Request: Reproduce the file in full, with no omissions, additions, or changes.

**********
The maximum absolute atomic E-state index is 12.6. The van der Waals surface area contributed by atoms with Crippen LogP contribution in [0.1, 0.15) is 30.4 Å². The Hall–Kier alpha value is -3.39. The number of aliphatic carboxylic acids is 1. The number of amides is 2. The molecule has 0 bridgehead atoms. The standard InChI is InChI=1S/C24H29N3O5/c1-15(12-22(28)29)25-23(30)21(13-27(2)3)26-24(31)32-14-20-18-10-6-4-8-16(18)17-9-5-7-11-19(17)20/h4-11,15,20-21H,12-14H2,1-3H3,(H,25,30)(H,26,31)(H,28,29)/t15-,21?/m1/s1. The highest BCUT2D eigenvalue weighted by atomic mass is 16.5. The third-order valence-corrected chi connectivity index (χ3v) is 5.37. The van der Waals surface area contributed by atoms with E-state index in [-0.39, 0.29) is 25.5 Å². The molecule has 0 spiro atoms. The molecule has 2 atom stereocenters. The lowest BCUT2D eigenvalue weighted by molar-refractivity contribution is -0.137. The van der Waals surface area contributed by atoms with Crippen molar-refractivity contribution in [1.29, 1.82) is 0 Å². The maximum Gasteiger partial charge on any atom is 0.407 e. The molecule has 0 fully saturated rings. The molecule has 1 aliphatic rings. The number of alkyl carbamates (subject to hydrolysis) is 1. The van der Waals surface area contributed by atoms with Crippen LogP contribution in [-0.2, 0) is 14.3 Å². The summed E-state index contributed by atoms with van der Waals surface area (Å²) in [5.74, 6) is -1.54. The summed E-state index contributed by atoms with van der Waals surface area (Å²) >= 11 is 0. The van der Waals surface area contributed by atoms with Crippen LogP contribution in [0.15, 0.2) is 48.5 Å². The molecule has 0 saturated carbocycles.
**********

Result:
The maximum absolute atomic E-state index is 12.6. The van der Waals surface area contributed by atoms with Crippen LogP contribution in [0.1, 0.15) is 30.4 Å². The Hall–Kier alpha value is -3.39. The number of aliphatic carboxylic acids is 1. The number of amides is 2. The molecule has 0 bridgehead atoms. The standard InChI is InChI=1S/C24H29N3O5/c1-15(12-22(28)29)25-23(30)21(13-27(2)3)26-24(31)32-14-20-18-10-6-4-8-16(18)17-9-5-7-11-19(17)20/h4-11,15,20-21H,12-14H2,1-3H3,(H,25,30)(H,26,31)(H,28,29)/t15-,21?/m1/s1. The highest BCUT2D eigenvalue weighted by atomic mass is 16.5. The third-order valence-corrected chi connectivity index (χ3v) is 5.37. The van der Waals surface area contributed by atoms with E-state index in [-0.39, 0.29) is 25.5 Å². The molecule has 0 spiro atoms. The molecule has 2 atom stereocenters. The lowest BCUT2D eigenvalue weighted by molar-refractivity contribution is -0.137. The van der Waals surface area contributed by atoms with Crippen molar-refractivity contribution in [1.29, 1.82) is 0 Å². The maximum Gasteiger partial charge on any atom is 0.407 e. The molecule has 0 fully saturated rings. The molecule has 1 aliphatic rings. The number of alkyl carbamates (subject to hydrolysis) is 1. The van der Waals surface area contributed by atoms with Crippen LogP contribution in [-0.2, 0) is 14.3 Å². The summed E-state index contributed by atoms with van der Waals surface area (Å²) in [5.74, 6) is -1.54. The summed E-state index contributed by atoms with van der Waals surface area (Å²) >= 11 is 0. The van der Waals surface area contributed by atoms with Crippen LogP contribution in [0.15, 0.2) is 48.5 Å². The molecule has 0 saturated carbocycles.